This book violates some kind of law of reading. I mean, it was interminably long and overwritten, and yet, I had to finish it.
Actually, it reminds me of fan fiction, in particular a certain fannish thing written by me (and at this time, still in progress). The comparison doesn't imply that The Lies of Locke Lamora is bad, because, ahem, I happen to think my bit of fangirl indulgence is pretty good. It's even got a healthy number of readers and whatnot.
But my fan fiction story is a public work in progress, the result of me merrily uploading every interaction that I think is cute or relevant, because I love, love, love the characters. *Fan girl, sigh* Consequently, it's too fucking long. (Not that I'll ever remedy the matter, because it's fan fiction.)
Similarly, The Lies of Locke Lamora feels like the author's love letter to his characters, detailing every stinking thing Locke and company do, everything they say, with side jaunts into little historical tidbits and so forth and so on. To such an extent that not much happens until halfway through the novel. Just lots of chatter. Then there's the jumps back and forth in the timeline -- young Locke, versus grownup Locke, Gentleman Bastard.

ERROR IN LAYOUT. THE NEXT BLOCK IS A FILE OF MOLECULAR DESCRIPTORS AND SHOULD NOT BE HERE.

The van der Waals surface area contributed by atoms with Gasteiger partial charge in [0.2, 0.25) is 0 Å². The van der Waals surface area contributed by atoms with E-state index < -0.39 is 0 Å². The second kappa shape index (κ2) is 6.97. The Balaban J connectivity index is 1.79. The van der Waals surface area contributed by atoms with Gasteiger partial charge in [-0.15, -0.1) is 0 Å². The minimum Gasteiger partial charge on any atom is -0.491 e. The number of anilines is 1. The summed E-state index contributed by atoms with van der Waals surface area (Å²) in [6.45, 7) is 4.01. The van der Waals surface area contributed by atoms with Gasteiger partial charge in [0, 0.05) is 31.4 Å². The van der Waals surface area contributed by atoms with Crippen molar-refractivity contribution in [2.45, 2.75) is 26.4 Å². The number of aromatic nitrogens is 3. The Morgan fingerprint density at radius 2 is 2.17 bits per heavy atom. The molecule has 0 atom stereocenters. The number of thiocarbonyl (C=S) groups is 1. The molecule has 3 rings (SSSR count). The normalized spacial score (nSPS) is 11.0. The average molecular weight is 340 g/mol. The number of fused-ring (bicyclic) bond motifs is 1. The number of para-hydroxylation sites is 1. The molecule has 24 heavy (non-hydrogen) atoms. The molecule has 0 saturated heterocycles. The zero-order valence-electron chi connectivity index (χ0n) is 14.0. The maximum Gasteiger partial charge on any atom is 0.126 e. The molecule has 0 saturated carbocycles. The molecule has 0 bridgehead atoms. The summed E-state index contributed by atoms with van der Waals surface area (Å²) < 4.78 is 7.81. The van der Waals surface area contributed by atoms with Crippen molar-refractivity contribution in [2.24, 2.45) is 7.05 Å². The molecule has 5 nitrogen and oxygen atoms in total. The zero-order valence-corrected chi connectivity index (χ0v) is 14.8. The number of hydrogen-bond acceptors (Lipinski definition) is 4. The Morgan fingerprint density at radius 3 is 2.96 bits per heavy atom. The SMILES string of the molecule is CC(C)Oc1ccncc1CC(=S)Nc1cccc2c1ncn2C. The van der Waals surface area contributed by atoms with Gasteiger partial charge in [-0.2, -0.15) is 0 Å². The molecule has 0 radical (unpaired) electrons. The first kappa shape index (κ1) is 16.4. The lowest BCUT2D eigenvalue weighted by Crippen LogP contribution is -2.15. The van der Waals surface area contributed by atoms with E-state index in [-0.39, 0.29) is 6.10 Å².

But...if you get past the sheer wordyness of the novel, there's a lot to like. The voice is wry and wickedly funny, this reflected through Locke and his band of sidekicks in flexible property rights (thieves). The intrigue is twisty and the later parts of the story suspenseful.
Put on a diet, and shrunk considerably, this might have been a keeper.
Recommended to fans of tricksy thieves in well-developed fantasy worlds. Or readers with loads of patience.